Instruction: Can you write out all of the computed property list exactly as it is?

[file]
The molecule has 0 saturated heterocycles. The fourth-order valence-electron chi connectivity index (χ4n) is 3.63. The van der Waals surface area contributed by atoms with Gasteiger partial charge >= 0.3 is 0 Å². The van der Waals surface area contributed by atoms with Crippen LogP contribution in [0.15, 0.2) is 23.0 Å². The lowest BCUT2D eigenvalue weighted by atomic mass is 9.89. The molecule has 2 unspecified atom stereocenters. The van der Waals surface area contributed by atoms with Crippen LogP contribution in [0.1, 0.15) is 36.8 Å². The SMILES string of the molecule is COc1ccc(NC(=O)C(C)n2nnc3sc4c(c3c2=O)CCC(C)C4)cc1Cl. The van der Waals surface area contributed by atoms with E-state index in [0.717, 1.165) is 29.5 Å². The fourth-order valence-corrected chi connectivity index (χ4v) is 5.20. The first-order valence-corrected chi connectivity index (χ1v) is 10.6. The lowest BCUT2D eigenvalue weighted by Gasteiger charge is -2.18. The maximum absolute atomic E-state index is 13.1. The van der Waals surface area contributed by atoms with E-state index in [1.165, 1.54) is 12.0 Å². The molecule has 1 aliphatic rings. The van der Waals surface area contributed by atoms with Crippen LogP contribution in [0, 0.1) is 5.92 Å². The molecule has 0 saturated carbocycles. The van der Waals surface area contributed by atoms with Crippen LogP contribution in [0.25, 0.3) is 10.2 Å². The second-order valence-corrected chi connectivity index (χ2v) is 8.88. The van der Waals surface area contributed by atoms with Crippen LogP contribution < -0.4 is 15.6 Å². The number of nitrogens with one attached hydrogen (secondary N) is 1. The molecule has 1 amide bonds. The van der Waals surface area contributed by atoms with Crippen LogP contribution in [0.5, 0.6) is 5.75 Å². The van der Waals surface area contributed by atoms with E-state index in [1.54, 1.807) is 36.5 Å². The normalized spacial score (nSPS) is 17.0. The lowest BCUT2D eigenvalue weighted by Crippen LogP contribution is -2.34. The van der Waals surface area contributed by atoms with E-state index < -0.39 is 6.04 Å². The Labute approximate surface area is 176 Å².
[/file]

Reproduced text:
The molecule has 0 saturated heterocycles. The fourth-order valence-electron chi connectivity index (χ4n) is 3.63. The van der Waals surface area contributed by atoms with Gasteiger partial charge >= 0.3 is 0 Å². The van der Waals surface area contributed by atoms with Crippen LogP contribution in [0.15, 0.2) is 23.0 Å². The lowest BCUT2D eigenvalue weighted by atomic mass is 9.89. The molecule has 2 unspecified atom stereocenters. The van der Waals surface area contributed by atoms with Crippen LogP contribution in [0.1, 0.15) is 36.8 Å². The SMILES string of the molecule is COc1ccc(NC(=O)C(C)n2nnc3sc4c(c3c2=O)CCC(C)C4)cc1Cl. The van der Waals surface area contributed by atoms with E-state index in [0.717, 1.165) is 29.5 Å². The fourth-order valence-corrected chi connectivity index (χ4v) is 5.20. The first-order valence-corrected chi connectivity index (χ1v) is 10.6. The lowest BCUT2D eigenvalue weighted by Gasteiger charge is -2.18. The maximum absolute atomic E-state index is 13.1. The van der Waals surface area contributed by atoms with E-state index in [1.165, 1.54) is 12.0 Å². The molecule has 1 aliphatic rings. The van der Waals surface area contributed by atoms with Crippen LogP contribution in [0, 0.1) is 5.92 Å². The molecule has 0 saturated carbocycles. The van der Waals surface area contributed by atoms with Crippen LogP contribution in [0.25, 0.3) is 10.2 Å². The second-order valence-corrected chi connectivity index (χ2v) is 8.88. The van der Waals surface area contributed by atoms with Crippen LogP contribution < -0.4 is 15.6 Å². The number of nitrogens with one attached hydrogen (secondary N) is 1. The molecule has 1 amide bonds. The van der Waals surface area contributed by atoms with Crippen LogP contribution in [0.5, 0.6) is 5.75 Å². The van der Waals surface area contributed by atoms with E-state index in [1.54, 1.807) is 36.5 Å². The normalized spacial score (nSPS) is 17.0. The lowest BCUT2D eigenvalue weighted by Crippen LogP contribution is -2.34. The van der Waals surface area contributed by atoms with E-state index < -0.39 is 6.04 Å². The Labute approximate surface area is 176 Å².